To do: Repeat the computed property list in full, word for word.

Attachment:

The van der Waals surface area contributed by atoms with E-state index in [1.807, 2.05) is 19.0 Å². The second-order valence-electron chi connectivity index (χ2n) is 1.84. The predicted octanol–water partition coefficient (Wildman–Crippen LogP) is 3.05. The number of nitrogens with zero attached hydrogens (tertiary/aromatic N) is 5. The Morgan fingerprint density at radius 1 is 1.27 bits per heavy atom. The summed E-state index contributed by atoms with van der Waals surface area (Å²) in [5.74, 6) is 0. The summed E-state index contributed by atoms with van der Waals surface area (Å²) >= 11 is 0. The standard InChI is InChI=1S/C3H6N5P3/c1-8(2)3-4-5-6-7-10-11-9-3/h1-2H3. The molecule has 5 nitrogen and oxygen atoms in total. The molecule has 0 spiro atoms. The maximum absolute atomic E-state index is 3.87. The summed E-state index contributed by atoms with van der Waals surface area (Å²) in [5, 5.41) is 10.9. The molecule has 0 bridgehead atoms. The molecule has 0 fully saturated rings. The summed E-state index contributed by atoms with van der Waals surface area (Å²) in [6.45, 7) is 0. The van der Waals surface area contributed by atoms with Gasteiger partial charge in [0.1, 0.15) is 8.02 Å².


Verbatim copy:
The van der Waals surface area contributed by atoms with E-state index in [1.807, 2.05) is 19.0 Å². The second-order valence-electron chi connectivity index (χ2n) is 1.84. The predicted octanol–water partition coefficient (Wildman–Crippen LogP) is 3.05. The number of nitrogens with zero attached hydrogens (tertiary/aromatic N) is 5. The Morgan fingerprint density at radius 1 is 1.27 bits per heavy atom. The summed E-state index contributed by atoms with van der Waals surface area (Å²) in [5.74, 6) is 0. The summed E-state index contributed by atoms with van der Waals surface area (Å²) >= 11 is 0. The standard InChI is InChI=1S/C3H6N5P3/c1-8(2)3-4-5-6-7-10-11-9-3/h1-2H3. The molecule has 5 nitrogen and oxygen atoms in total. The molecule has 0 spiro atoms. The maximum absolute atomic E-state index is 3.87. The summed E-state index contributed by atoms with van der Waals surface area (Å²) in [5, 5.41) is 10.9. The molecule has 0 bridgehead atoms. The molecule has 0 fully saturated rings. The summed E-state index contributed by atoms with van der Waals surface area (Å²) in [6.45, 7) is 0. The van der Waals surface area contributed by atoms with Gasteiger partial charge in [0.1, 0.15) is 8.02 Å².